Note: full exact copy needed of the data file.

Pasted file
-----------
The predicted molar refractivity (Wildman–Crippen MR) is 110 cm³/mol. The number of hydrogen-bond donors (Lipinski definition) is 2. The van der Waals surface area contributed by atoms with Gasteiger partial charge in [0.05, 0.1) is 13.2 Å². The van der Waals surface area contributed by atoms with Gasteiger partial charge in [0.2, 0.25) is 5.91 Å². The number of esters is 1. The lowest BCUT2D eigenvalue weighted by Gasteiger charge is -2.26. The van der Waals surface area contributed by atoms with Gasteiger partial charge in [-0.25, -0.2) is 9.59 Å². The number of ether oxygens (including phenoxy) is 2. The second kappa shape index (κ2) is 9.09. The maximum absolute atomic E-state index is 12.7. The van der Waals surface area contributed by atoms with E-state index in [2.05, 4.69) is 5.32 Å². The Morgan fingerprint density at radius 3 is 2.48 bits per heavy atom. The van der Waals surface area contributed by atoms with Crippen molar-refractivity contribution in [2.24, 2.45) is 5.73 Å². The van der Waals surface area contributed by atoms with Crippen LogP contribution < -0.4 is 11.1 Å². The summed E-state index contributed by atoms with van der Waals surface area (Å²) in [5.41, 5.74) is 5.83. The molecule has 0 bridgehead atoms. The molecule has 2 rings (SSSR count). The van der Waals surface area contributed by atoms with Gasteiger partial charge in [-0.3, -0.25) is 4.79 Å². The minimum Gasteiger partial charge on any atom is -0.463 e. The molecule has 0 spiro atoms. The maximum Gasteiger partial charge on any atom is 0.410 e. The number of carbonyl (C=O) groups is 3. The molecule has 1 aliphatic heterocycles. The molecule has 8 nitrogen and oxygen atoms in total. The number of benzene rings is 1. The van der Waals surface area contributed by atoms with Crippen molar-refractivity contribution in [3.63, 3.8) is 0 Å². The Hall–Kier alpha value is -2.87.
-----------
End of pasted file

The predicted molar refractivity (Wildman–Crippen MR) is 110 cm³/mol. The number of hydrogen-bond donors (Lipinski definition) is 2. The van der Waals surface area contributed by atoms with Gasteiger partial charge in [0.05, 0.1) is 13.2 Å². The van der Waals surface area contributed by atoms with Gasteiger partial charge in [0.2, 0.25) is 5.91 Å². The number of esters is 1. The lowest BCUT2D eigenvalue weighted by Gasteiger charge is -2.26. The van der Waals surface area contributed by atoms with Gasteiger partial charge in [-0.25, -0.2) is 9.59 Å². The number of ether oxygens (including phenoxy) is 2. The second kappa shape index (κ2) is 9.09. The maximum absolute atomic E-state index is 12.7. The van der Waals surface area contributed by atoms with E-state index in [2.05, 4.69) is 5.32 Å². The Morgan fingerprint density at radius 3 is 2.48 bits per heavy atom. The van der Waals surface area contributed by atoms with Crippen molar-refractivity contribution in [2.24, 2.45) is 5.73 Å². The van der Waals surface area contributed by atoms with Crippen LogP contribution < -0.4 is 11.1 Å². The summed E-state index contributed by atoms with van der Waals surface area (Å²) in [5.41, 5.74) is 5.83. The molecule has 0 bridgehead atoms. The molecule has 2 rings (SSSR count). The van der Waals surface area contributed by atoms with Gasteiger partial charge in [-0.3, -0.25) is 4.79 Å². The minimum Gasteiger partial charge on any atom is -0.463 e. The molecule has 0 spiro atoms. The maximum Gasteiger partial charge on any atom is 0.410 e. The number of carbonyl (C=O) groups is 3. The molecule has 1 aliphatic heterocycles. The molecule has 8 nitrogen and oxygen atoms in total. The number of benzene rings is 1. The van der Waals surface area contributed by atoms with Crippen molar-refractivity contribution in [3.63, 3.8) is 0 Å². The Hall–Kier alpha value is -2.87.